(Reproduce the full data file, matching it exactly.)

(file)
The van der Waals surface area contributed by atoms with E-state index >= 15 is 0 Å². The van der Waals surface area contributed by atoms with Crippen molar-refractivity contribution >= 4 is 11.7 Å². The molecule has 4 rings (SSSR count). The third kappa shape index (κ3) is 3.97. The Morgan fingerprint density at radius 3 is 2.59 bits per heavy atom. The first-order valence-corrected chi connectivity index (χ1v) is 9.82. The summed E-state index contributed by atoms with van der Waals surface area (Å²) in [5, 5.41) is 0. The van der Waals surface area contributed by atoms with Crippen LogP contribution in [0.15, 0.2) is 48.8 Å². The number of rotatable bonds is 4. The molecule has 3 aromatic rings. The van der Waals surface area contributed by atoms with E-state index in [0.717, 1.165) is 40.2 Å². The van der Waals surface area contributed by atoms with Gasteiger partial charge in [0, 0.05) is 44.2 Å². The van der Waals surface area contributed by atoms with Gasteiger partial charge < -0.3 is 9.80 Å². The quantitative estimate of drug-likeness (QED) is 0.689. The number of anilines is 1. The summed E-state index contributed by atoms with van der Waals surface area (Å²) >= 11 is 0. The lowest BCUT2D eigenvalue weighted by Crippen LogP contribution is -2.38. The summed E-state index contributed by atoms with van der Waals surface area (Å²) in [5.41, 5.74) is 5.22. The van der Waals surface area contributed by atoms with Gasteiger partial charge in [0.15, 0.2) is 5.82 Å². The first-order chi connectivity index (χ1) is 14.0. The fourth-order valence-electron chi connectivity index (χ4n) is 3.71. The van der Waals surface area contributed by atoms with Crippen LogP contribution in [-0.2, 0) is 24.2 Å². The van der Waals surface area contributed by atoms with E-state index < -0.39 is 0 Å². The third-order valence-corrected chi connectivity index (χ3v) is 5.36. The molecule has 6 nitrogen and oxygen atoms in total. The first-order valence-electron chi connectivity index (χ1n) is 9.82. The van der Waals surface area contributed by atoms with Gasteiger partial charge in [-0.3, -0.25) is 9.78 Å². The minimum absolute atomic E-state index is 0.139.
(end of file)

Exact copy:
The van der Waals surface area contributed by atoms with E-state index >= 15 is 0 Å². The van der Waals surface area contributed by atoms with Crippen molar-refractivity contribution >= 4 is 11.7 Å². The molecule has 4 rings (SSSR count). The third kappa shape index (κ3) is 3.97. The Morgan fingerprint density at radius 3 is 2.59 bits per heavy atom. The first-order valence-corrected chi connectivity index (χ1v) is 9.82. The summed E-state index contributed by atoms with van der Waals surface area (Å²) in [5, 5.41) is 0. The van der Waals surface area contributed by atoms with Crippen LogP contribution in [0.15, 0.2) is 48.8 Å². The number of rotatable bonds is 4. The molecule has 3 aromatic rings. The van der Waals surface area contributed by atoms with E-state index in [0.717, 1.165) is 40.2 Å². The van der Waals surface area contributed by atoms with Gasteiger partial charge in [0, 0.05) is 44.2 Å². The van der Waals surface area contributed by atoms with Gasteiger partial charge < -0.3 is 9.80 Å². The quantitative estimate of drug-likeness (QED) is 0.689. The number of anilines is 1. The summed E-state index contributed by atoms with van der Waals surface area (Å²) >= 11 is 0. The lowest BCUT2D eigenvalue weighted by Crippen LogP contribution is -2.38. The summed E-state index contributed by atoms with van der Waals surface area (Å²) in [5.41, 5.74) is 5.22. The van der Waals surface area contributed by atoms with Gasteiger partial charge in [0.15, 0.2) is 5.82 Å². The first-order chi connectivity index (χ1) is 14.0. The fourth-order valence-electron chi connectivity index (χ4n) is 3.71. The van der Waals surface area contributed by atoms with Crippen LogP contribution in [-0.2, 0) is 24.2 Å². The van der Waals surface area contributed by atoms with E-state index < -0.39 is 0 Å². The third-order valence-corrected chi connectivity index (χ3v) is 5.36. The molecule has 6 nitrogen and oxygen atoms in total. The first-order valence-electron chi connectivity index (χ1n) is 9.82. The van der Waals surface area contributed by atoms with Gasteiger partial charge in [-0.3, -0.25) is 9.78 Å². The minimum absolute atomic E-state index is 0.139.